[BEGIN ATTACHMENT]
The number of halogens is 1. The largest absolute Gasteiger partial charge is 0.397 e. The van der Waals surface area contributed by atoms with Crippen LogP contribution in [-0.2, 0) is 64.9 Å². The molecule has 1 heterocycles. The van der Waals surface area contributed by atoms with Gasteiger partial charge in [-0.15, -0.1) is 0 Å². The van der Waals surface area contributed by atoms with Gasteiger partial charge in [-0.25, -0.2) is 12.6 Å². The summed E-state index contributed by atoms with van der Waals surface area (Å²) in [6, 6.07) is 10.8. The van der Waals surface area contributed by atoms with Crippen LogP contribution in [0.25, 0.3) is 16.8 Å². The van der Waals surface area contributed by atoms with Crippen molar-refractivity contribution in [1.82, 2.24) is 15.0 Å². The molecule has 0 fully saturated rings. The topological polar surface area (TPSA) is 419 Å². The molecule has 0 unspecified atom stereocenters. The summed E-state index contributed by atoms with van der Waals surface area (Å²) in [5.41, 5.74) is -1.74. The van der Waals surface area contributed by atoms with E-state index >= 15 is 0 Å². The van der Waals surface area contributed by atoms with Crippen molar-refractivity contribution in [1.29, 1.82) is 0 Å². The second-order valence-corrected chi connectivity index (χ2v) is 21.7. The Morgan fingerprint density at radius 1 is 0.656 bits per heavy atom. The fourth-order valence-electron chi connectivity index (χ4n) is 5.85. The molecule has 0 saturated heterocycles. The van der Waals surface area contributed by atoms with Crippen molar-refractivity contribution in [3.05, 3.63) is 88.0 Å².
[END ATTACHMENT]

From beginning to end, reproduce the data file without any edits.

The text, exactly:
The number of halogens is 1. The largest absolute Gasteiger partial charge is 0.397 e. The van der Waals surface area contributed by atoms with Crippen LogP contribution in [-0.2, 0) is 64.9 Å². The molecule has 1 heterocycles. The van der Waals surface area contributed by atoms with Gasteiger partial charge in [-0.15, -0.1) is 0 Å². The van der Waals surface area contributed by atoms with Gasteiger partial charge in [-0.25, -0.2) is 12.6 Å². The summed E-state index contributed by atoms with van der Waals surface area (Å²) in [6, 6.07) is 10.8. The van der Waals surface area contributed by atoms with Crippen LogP contribution in [0.25, 0.3) is 16.8 Å². The van der Waals surface area contributed by atoms with Crippen molar-refractivity contribution in [1.82, 2.24) is 15.0 Å². The molecule has 0 fully saturated rings. The topological polar surface area (TPSA) is 419 Å². The molecule has 0 unspecified atom stereocenters. The summed E-state index contributed by atoms with van der Waals surface area (Å²) in [5.41, 5.74) is -1.74. The van der Waals surface area contributed by atoms with E-state index >= 15 is 0 Å². The van der Waals surface area contributed by atoms with Crippen molar-refractivity contribution in [1.29, 1.82) is 0 Å². The second-order valence-corrected chi connectivity index (χ2v) is 21.7. The Morgan fingerprint density at radius 1 is 0.656 bits per heavy atom. The fourth-order valence-electron chi connectivity index (χ4n) is 5.85. The molecule has 0 saturated heterocycles. The van der Waals surface area contributed by atoms with Crippen molar-refractivity contribution in [3.05, 3.63) is 88.0 Å².